ROLE MODEL: Yul Kwon of San Mateo won Survivor and is using his high profile to help change the way Asian Americans are depicted. -(MATHEW SUMNER
ROLE MODEL: Yul Kwon of San Mateo won Survivor and is using his high profile to help change the way Asian Americans are depicted. -(MATHEW SUMNER Staff)
IN THE BLAZING Fiji sun, "Survivor" contestant Yau-Man Chan stood spread eagle on pegs attached to boards. As the time passed, the pegs became tinier and tinier.

Gripping with their fingertips and toes, Chan and the other contestants struggled to stay on to avoid elimination. And at the end, the 54-year-old Martinez man triumphed over his younger - and seemingly stronger - competitors.

Chan says he received e-mails wondering if he was using some sort of kung fu strength, Eastern mysticism or meditation to get him through.

"No, I was just thinking about the pain," Chan, 54, says with a laugh. "I was just an older guy wondering how I was going to hang on long enough to win."

In the past nine months, four Bay Area Asian American men have jumped to prominence because of their roles on reality shows. Although none thought in the beginning about smashing stereotypes, that's exactly what ended up happening.

San Mateo's Yul Kwon, 32, last fall became the first Asian American in "Survivor's" 14 cycles to win the popular series - and afterward was named one of People magazine's Sexiest Men for 2006. Brothers Erwin Cho, 32, of Berkeley and Godwin Cho, 29, of San Francisco spent last fall on "The Amazing Race," coming in fifth out of 12 teams. And Chan recently placed third of 19 contestants on the latest installment of "Survivor."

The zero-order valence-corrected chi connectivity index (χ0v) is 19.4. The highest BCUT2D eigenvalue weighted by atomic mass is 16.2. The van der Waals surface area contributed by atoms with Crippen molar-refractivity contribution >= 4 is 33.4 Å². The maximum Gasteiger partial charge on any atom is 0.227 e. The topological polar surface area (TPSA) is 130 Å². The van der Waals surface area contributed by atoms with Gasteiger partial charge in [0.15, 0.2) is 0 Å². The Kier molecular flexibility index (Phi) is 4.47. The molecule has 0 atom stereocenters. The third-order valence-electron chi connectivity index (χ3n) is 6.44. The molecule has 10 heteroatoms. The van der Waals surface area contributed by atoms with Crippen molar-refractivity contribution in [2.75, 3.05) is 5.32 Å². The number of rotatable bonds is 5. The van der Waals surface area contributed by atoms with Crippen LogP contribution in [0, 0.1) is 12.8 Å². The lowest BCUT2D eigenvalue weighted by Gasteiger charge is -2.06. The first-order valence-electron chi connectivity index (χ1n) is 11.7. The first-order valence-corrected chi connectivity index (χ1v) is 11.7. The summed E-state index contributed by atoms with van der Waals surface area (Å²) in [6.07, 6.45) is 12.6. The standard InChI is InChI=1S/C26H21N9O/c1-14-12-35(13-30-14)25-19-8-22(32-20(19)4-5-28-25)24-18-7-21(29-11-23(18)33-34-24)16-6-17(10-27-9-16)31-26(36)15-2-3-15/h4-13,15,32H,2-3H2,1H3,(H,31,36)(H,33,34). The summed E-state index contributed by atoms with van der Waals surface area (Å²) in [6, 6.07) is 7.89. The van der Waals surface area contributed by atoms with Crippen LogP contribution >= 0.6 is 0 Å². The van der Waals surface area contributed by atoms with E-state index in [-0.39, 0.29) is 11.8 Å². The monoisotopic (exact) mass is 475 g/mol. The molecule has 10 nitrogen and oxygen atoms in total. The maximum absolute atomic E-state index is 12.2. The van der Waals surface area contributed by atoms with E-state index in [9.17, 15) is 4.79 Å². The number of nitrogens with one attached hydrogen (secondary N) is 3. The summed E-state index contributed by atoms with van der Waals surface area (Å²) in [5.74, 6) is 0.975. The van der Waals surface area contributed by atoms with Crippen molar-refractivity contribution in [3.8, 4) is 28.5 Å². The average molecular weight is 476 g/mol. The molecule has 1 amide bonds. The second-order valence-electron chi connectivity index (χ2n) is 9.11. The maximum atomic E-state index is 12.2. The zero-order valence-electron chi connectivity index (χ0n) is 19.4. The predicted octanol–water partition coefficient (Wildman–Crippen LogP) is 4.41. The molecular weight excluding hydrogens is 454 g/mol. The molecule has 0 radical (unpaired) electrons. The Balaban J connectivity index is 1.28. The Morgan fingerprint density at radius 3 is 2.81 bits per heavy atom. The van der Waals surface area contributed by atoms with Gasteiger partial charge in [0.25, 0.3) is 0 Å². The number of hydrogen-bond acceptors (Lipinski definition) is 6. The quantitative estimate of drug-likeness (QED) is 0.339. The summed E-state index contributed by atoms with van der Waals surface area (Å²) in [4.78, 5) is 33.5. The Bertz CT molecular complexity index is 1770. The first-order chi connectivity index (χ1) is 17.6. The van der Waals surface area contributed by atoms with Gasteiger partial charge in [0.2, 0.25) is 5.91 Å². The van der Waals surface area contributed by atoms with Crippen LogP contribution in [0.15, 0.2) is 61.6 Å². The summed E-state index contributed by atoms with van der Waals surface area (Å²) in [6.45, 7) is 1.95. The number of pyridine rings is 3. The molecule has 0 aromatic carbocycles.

Chan and Kwon were recruited by "Survivor" in an attempt to bring more diversity to the show, while the Chos applied to be on "Amazing Race.


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Godwin Cho says he has had friends who have submitted applications to be on reality shows like "The Amazing Race," but they have not been chosen.

"In large part, (producers) are looking for specific types and often times, Asian Americans don't fit into the casting prerequisites," he says. "They are looking for people who are outspoken and outrageous and I think culturally, and I'm not speaking for the total community, but generally it is desirous (for Asians) to be somewhat humble and to present oneself very inconspicuously."

That's something, Cho says, that reality shows don't want.

"You could see with Yul and Yau-Man that they had interesting personalities," Cho says. "Yau-Man had a likability and Yul exemplified a character that plays well on 'Survivor': very articulate and very fit. He provided the narration for that season."

Producers learned about Chan, a Chinese-American who spent the first 17 years of his life living in Malaysia Borneo, because of his prowess in table tennis.

When he went in for the psych review, he says "Survivor" creator and producer Mark Burnett commented on the fact that he scored very high in shyness.

"He said 'We don't get very many Asian applicants and you don't look like the type to apply,' " Chan says. " I told him that I didn't apply, I was recruited."

Chan says he received e-mails wondering if he was using some sort of kung fu strength, Eastern mysticism or meditation to get him through.

"No, I was just thinking about the pain," Chan, 54, says with a laugh. "I was just an older guy wondering how I was going to hang on long enough to win."